A 45 percent white, 35 percent black city (the rest of the racial breakdown largely Mexican illegal immigrants helping build new homes and commercial real estate for white people escaping black crime).
In 2017, racial harmony in Charlotte is as rare as finding Ric Flair when it's time to settle up the bill after a heavy night of drinking.
But just as Flair used to brag he spent more on spilt liquor than most people make in a year, the black population of Charlotte is uniquely to blame for spilling the blood of their fellow citizens in the Queen City. [Homicides in Charlotte keep climbing. ‘We have to do something.’, Charlotte Observer, October 20, 2017]:
Homicides in Charlotte this year are on track to hit a total not seen in nearly 25 years, and Charlotte-Mecklenburg Police Chief Kerr Putney believes officers alone can’t reverse the trend.
Putney said the city’s overall violent crime has stayed almost flat in 2017, but the rise in homicides – 73 lives lost so far – is concerning. The loss has fallen disproportionately on the black community: the city is one-third black, but four out of every five homicide victims is black.
Putney said groups across the city will have to cooperate to make a difference.“Sometimes I feel like the lone voice in the wilderness screaming, ‘We have to do something,’ ” he said.
Previous spikes in homicide have been attributed to crack cocaine, in the early 1990s, and at least partly to gangs, in the mid-2000s.
So far in 2017, CMPD hasn’t attributed a single homicide to gang activity, and a fraction have died through drug-related violence.
Experts say it’s hard to identify a specific reason for the increase.
At least 28 homicides this year have been tied to arguments or domestic violence.
Putney said too many people are grabbing guns to end disputes.
Nearly 30 percent of all victims were black men in their 20s. More than half of the homicide victims know the person who kills them. Seventeen of those cases are classified by CMPD as domestic, with about half involving romantic relationships and the rest including people who were closely connected in other ways. Five victims this year are believed to have been killed by a son or son-in-law, police say.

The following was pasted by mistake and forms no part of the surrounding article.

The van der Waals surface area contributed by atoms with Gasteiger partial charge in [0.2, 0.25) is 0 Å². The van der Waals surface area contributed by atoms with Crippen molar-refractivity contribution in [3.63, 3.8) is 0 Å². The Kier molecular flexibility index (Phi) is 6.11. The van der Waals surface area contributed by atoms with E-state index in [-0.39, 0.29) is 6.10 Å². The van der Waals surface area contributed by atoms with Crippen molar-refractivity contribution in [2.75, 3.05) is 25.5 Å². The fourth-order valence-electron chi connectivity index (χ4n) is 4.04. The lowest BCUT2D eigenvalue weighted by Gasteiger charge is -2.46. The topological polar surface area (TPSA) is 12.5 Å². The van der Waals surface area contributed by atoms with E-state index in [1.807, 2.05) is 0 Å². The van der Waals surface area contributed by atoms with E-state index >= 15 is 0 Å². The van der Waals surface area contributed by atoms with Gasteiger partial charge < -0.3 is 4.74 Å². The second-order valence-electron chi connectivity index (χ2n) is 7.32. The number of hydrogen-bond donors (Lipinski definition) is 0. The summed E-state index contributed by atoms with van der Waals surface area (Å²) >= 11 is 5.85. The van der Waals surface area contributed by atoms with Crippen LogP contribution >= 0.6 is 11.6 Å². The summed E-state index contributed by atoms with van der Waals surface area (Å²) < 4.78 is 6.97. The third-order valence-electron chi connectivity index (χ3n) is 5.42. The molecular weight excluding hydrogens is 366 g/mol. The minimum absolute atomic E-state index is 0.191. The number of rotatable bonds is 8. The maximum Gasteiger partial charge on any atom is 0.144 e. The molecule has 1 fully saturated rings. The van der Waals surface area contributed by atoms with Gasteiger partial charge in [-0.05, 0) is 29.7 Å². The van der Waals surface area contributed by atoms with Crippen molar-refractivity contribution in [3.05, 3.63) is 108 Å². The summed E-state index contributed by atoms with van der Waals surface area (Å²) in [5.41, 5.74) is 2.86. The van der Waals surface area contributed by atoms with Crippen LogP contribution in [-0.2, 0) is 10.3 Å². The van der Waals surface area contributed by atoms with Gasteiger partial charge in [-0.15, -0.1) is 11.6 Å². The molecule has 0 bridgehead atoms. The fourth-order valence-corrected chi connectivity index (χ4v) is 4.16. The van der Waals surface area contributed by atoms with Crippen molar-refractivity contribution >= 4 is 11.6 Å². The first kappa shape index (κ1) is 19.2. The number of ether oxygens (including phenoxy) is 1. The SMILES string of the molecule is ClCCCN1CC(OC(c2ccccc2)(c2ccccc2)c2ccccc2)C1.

Improving communication skills and increasing self-esteem for vulnerable young people are two ideas community activists and police leaders cite as ways to decrease the homicide rate – but neither will happen overnight.
That’s why one of CMPD’s priorities is helping people resolve arguments peacefully.
CMPD staff trained in mediation and conflict resolution sometimes respond to disputes while they’re happening, Putney said, and they also reach out to people charged with lower-level offenses like assault and communicating threats to try to prevent future arguments from escalating.
Eugene O’Donnell, a former New York City police officer who is now a professor in the John Jay College of Criminal Justice at the City University of New York, said the disproportionate way homicide affects poor communities and racial minority groups has contributed to a lack of political will to address the problem.
“Many parts of the country are not impacted,” he said, adding that people who can afford to “buy security” usually do so, whether that means an apartment building with a doorman or a gated community in the suburbs.
If the situation was reversed, O’Donnell said – if homicide victims were disproportionately wealthy and white – he expects outrage would be immediate.
“It’s a giant civil rights issue,” he said.No, it's not a civil rights issue.
It's an issue of individual black people being collectively responsible for almost all the homicides in Charlotte, though they represent just over 1/3 of the population of the city.
None of the homicides have been gang related.
None of the homicides have been attributed to drugs.
Almost all of the homicides have a black suspect.